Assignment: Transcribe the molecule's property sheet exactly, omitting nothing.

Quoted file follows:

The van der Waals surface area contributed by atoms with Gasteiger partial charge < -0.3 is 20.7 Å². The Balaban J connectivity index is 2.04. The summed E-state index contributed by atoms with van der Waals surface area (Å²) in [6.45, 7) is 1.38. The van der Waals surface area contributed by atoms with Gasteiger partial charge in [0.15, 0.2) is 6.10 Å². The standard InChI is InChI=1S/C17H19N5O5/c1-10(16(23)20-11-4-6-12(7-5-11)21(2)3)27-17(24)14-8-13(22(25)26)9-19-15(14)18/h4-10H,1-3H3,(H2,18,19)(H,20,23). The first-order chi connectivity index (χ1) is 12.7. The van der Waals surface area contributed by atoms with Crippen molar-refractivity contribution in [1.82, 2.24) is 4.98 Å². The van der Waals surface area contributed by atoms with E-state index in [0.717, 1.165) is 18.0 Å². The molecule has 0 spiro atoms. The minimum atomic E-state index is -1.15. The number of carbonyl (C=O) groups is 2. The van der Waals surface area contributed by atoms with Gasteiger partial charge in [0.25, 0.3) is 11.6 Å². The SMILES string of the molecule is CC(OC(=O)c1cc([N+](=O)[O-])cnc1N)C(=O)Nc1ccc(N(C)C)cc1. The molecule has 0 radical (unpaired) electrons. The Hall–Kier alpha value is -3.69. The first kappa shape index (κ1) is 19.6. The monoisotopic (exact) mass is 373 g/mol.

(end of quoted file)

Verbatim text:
The van der Waals surface area contributed by atoms with Gasteiger partial charge < -0.3 is 20.7 Å². The Balaban J connectivity index is 2.04. The summed E-state index contributed by atoms with van der Waals surface area (Å²) in [6.45, 7) is 1.38. The van der Waals surface area contributed by atoms with Gasteiger partial charge in [0.15, 0.2) is 6.10 Å². The standard InChI is InChI=1S/C17H19N5O5/c1-10(16(23)20-11-4-6-12(7-5-11)21(2)3)27-17(24)14-8-13(22(25)26)9-19-15(14)18/h4-10H,1-3H3,(H2,18,19)(H,20,23). The first-order chi connectivity index (χ1) is 12.7. The van der Waals surface area contributed by atoms with Crippen molar-refractivity contribution in [1.82, 2.24) is 4.98 Å². The van der Waals surface area contributed by atoms with E-state index in [0.717, 1.165) is 18.0 Å². The molecule has 0 spiro atoms. The minimum atomic E-state index is -1.15. The number of carbonyl (C=O) groups is 2. The van der Waals surface area contributed by atoms with Gasteiger partial charge in [0.25, 0.3) is 11.6 Å². The SMILES string of the molecule is CC(OC(=O)c1cc([N+](=O)[O-])cnc1N)C(=O)Nc1ccc(N(C)C)cc1. The molecule has 0 radical (unpaired) electrons. The Hall–Kier alpha value is -3.69. The first kappa shape index (κ1) is 19.6. The monoisotopic (exact) mass is 373 g/mol.